In The Incredulity of Thomas, the influence of Italian Renaissance painting and sculpture is evident. During Durer’s extended visit to Italy shortly before working on the Small Passion, he immersed himself in the art of the Italian masters who, in turn, learned from the art of the ancient Greeks and Romans. In this woodcut, the garments worn by the apostles are flowing and the folds hang naturally like the garments found in Roman sculpture or in a painting such as Raphael’s The School of Athens. Christ, on the other hand, is almost garmentless as he stands in the center in a contrapposto (Italian for counterpose) position. This pose is one in which a standing person seems relaxed with the body’s weight on one leg. It was used widely by the Greeks and Romans and the pose was very popular again during the Renaissance as well as during the Mannerist period that followed. In form, the unclothed Jesus is standing very much in the manner of a Greek statue such as a Hermes or Apollo.

As Thomas is touching the wounded side, Christ guides Thomas’ arm with his right hand while his left arm is pointing heavenward. The upward pointing fingers are in the well known symbolic position found throughout Christian art. His thumb and first two fingers are extended and the other two fingers are closed. The extended fingers represent the trinity and the closed fingers symbolize the two-fold nature of Christ; God and man. Christ’s halo is depicted the same as in Durer’s Christ’s Entry into Jerusalem; it is again shown as an intense light. It is not contained as a disc or circle but instead radiates out to fill much of the upper quarter of the composition.

Although the Incredulity of Thomas is a small woodcut, Durer’s figures carry visual weight and a sense of solidity. Through the eyes of a German artist with an understanding of Italian Renaissance painting and sculpture, Albrecht Durer gives us his interpretation of how this event occurred.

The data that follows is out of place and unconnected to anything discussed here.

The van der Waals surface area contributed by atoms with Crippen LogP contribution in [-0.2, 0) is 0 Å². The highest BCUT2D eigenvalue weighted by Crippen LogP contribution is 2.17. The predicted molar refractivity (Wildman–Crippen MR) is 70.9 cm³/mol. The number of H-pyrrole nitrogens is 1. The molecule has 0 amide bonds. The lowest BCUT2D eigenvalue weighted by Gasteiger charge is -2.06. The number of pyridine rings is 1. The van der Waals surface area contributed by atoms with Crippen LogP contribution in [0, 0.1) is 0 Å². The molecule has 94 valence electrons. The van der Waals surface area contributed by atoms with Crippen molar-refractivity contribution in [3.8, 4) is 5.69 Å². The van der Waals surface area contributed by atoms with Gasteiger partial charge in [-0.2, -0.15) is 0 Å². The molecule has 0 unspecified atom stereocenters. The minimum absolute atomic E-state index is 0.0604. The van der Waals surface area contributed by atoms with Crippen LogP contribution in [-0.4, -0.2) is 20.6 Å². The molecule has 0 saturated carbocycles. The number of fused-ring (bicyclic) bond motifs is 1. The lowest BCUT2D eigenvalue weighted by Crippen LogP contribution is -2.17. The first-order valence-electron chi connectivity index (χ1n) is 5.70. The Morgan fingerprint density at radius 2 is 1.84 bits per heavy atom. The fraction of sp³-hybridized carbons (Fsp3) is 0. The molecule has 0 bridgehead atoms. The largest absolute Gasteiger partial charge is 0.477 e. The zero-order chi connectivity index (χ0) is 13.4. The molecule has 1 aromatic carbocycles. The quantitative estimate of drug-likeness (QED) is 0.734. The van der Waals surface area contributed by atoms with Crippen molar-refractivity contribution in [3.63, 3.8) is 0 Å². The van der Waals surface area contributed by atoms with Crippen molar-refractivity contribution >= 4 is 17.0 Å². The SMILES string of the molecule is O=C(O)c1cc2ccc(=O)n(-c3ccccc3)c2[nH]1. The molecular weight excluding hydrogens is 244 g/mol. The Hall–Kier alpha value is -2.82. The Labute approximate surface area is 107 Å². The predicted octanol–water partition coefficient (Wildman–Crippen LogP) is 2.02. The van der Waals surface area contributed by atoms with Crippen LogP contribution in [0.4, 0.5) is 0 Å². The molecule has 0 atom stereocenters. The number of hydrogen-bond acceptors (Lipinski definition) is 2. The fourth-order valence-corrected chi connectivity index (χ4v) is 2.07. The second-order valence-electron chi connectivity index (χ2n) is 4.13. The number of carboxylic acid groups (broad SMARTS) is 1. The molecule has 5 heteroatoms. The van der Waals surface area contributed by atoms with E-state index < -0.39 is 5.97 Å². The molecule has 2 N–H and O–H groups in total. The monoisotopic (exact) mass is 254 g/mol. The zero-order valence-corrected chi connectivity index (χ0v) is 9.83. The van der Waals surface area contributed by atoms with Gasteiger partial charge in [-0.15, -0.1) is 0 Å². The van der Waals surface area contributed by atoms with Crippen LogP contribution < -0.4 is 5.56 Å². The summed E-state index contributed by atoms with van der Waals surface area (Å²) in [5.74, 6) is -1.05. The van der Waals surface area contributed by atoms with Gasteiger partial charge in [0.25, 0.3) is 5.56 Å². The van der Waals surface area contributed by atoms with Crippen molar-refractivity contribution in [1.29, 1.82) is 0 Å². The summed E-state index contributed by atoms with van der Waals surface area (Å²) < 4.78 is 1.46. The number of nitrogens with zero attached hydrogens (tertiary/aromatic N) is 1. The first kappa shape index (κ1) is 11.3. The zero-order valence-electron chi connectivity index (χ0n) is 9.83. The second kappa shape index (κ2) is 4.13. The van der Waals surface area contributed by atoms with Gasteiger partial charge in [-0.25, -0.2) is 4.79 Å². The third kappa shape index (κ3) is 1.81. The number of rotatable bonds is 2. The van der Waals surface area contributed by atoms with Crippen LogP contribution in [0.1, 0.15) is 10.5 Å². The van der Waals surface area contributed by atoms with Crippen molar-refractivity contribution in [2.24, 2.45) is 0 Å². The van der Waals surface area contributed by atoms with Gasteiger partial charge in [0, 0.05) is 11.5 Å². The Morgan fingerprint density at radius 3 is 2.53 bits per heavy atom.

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© 2012 Hovak Najarian

Faithful Doubt: Easter 2A

While WorkingPreacher.org presents material addressed to preachers the rest of us can benefit from these reflections, too. After all, in an exhortation attributed to St. Francis, we are encouraged to “Preach the Gospel with your whole life, use words if necessary.” As you consider faith and doubt (or skepticism) in the story of Thomas expand your thinking and read the post Faithful Doubt on WorkingPreacher.org. Here is a sample from the article and the link:

So I wonder, Working Preacher, how many of our hearers imagine this to be true: that doubt is not the opposite of faith but an essential ingredient? That hardboiled realism is an asset to vibrant faith? That they can bring their questions and skepticism, as well as their insights and trust, to their Christian lives? That they are among those blessed by Jesus for believing without seeing? And what difference would it make if they knew this? If they saw themselves, that is, like Thomas, as model disciples prepared and blessed for faithful mission in the world? Read the post: WorkingPreacher.org.

Hear what the Spirit is saying is a Sunday Morning Forum at St. Margaret’s Episcopal Church in Palm Desert, CA. All are welcome to attend. The forum begins at 9:00 am in the Meyers Classroom on the lower level of the church. The only prerequisite for participation is a heart open to hear what the Spirit is saying to the Church.